Dr Joeri Rogelj is Director of Research and Lecturer in Climate Change and the Environment at the Grantham Institute at Imperial College London. He explores how societies can transform towards more sustainable futures. His research activities cross many disciplinary boundaries, connecting Earth system sciences to the study of societal change and policy.
Over the past decade, Joeri Rogelj has contributed to several major scientific climate change assessments informing the international climate negotiations under the UNFCCC. He is a long-serving lead author on the annual Emissions Gap Reports by the United Nations Environment Programme (UNEP). He contributed to the physical science and climate change mitigation assessment of Fifth Assessment Report of the Intergovernmental Panel on Climate Change (IPCC), served as a Coordinating Lead Author on mitigation pathways for the IPCC Special Report on 1.5°C of Global Warming, and is currently a Lead Author for the IPCC’s Sixth Assessment. He continues to follow the UNFCCC climate negotiations as a scientific advisor and was in 2019 the youngest member serving on the UN Secretary-General's Climate Science Advisory Group.
He has published on the potential effectiveness of international climate agreements including the Copenhagen Accord and the Paris Agreement, carbon budgets, the urgency of climate mitigation action, global net zero emission targets, the interaction between climate and sustainable development, emission pathways that limit global warming to 1.5°C and 2°C, and climate justice.
Joeri Rogelj holds a PhD in climate science from ETH Zurich, Switzerland, and an MSc in Engineering and a postgraduate degree in Cultures and Development Studies, both from KU Leuven, Belgium. Before joining the Grantham Institute, he held research positions at the Potsdam Institute for Climate Impact Research (PIK, Germany), as a post-doctoral researcher at ETH Zurich, and as a Senior Research Scholar at the International Institute for Applied Systems Analysis (IIASA, Austria) with whom he continues to collaborate. His professional background further includes three years as a project engineer in the field of rural electrification and drinking water systems in Rwanda.
In 2011 he received the Peccei Award for outstanding research by a young scientist, and in 2014 he received the ETH Medal for his outstanding doctoral dissertation. In 2016, he was awarded the inaugural Piers Sellers Award for his world-leading contributions to solution-focused climate research. Since 2019, he has been a Web of Science Highly Cited Researcher representing the top 1% impactful researchers in the field of Energy & Environment.
et al., 2020, COVID-19 recovery funds dwarf clean energy investment needs., Science, Vol:370, ISSN:1095-9203, Pages:298-300
et al., 2020, Current and future global climate impacts resulting from COVID-19, Nature Climate Change, Vol:10, ISSN:1758-678X, Pages:913-919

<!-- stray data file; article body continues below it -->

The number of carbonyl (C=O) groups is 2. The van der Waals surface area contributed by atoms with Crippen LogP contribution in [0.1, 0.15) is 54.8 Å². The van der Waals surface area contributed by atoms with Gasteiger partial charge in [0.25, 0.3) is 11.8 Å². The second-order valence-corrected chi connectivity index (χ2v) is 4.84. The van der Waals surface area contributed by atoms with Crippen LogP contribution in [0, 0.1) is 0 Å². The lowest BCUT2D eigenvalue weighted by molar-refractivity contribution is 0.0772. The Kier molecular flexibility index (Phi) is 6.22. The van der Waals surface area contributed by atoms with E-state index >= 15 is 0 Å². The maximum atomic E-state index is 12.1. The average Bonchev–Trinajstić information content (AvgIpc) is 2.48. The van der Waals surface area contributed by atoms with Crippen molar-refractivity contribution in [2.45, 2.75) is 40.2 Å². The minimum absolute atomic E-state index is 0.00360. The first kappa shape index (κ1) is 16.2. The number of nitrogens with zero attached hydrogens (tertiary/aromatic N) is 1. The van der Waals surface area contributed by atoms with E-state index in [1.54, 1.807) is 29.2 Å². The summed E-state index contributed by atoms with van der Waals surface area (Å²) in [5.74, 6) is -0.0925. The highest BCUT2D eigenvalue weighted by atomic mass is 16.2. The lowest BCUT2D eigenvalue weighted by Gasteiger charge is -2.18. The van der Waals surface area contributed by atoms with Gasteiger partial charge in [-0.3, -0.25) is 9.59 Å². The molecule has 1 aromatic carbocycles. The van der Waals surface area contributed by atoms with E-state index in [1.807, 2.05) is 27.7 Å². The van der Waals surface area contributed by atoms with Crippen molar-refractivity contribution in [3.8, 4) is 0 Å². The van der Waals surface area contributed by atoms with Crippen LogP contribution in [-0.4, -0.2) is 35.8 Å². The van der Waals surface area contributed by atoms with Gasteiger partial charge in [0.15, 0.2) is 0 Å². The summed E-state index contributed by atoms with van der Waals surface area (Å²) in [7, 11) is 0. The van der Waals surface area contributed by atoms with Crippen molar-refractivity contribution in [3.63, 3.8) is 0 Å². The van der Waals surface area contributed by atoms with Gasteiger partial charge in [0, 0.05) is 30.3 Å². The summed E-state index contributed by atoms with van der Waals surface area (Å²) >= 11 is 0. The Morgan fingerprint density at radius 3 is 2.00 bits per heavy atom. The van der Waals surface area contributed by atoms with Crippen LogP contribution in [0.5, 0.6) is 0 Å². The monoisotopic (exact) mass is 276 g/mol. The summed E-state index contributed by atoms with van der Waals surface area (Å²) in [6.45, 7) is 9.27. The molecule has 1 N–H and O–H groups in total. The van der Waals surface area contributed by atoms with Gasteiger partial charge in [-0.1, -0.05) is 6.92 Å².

et al., 2020, Estimating and tracking the remaining carbon budget for stringent climate targets (vol 571, pg 335, 2019), Nature, Vol:580, ISSN:0028-0836
et al., 2020, Emissions: world has four times the work or one-third of the time., Nature, Vol:579, ISSN:0028-0836, Pages:25-28
Rogelj J, Schleussner C-F, 2019, Unintentional unfairness when applying new greenhouse gas emissions metrics at country level, Environmental Research Letters, Vol:14, ISSN:1748-9326, Pages:1-9
et al., 2019, A new scenario logic for the Paris Agreement long-term temperature goal, Nature, Vol:573, ISSN:0028-0836, Pages:357-363
et al., 2018, Inclusive climate change mitigation and food security policy under 1.5 degrees C climate goal, Environmental Research Letters, Vol:13, ISSN:1748-9326
et al., 2018, A low energy demand scenario for meeting the 1.5 degrees C target and sustainable development goals without negative emission technologies, Nature Energy, Vol:3, ISSN:2058-7546, Pages:515-527
et al., 2018, Climate extremes, land-climate feedbacks and land-use forcing at 1.5 degrees C, Royal Society of London. Philosophical Transactions A. Mathematical, Physical and Engineering Sciences, Vol:376, ISSN:1364-503X
et al., 2018, Scenarios towards limiting global mean temperature increase below 1.5 degrees C, Nature Climate Change, Vol:8, ISSN:1758-678X, Pages:325-+
et al., 2018, Committed sea-level rise under the Paris Agreement and the legacy of delayed mitigation action, Nature Communications, Vol:9, ISSN:2041-1723
Rogelj J, Schleussner C-F, Hare W, 2017, Getting it right matters: temperature goal interpretations in geoscience research, Geophysical Research Letters, Vol:44, ISSN:0094-8276, Pages:10662-10665
et al., 2017, Understanding the origin of Paris Agreement emission uncertainties, Nature Communications, Vol:8, ISSN:2041-1723
et al., 2016, Science and policy characteristics of the Paris Agreement temperature goal, Nature Climate Change, Vol:6, ISSN:1758-678X, Pages:827-835
et al., 2016, Differences between carbon budget estimates unravelled, Nature Climate Change, Vol:6, ISSN:1758-678X, Pages:245-252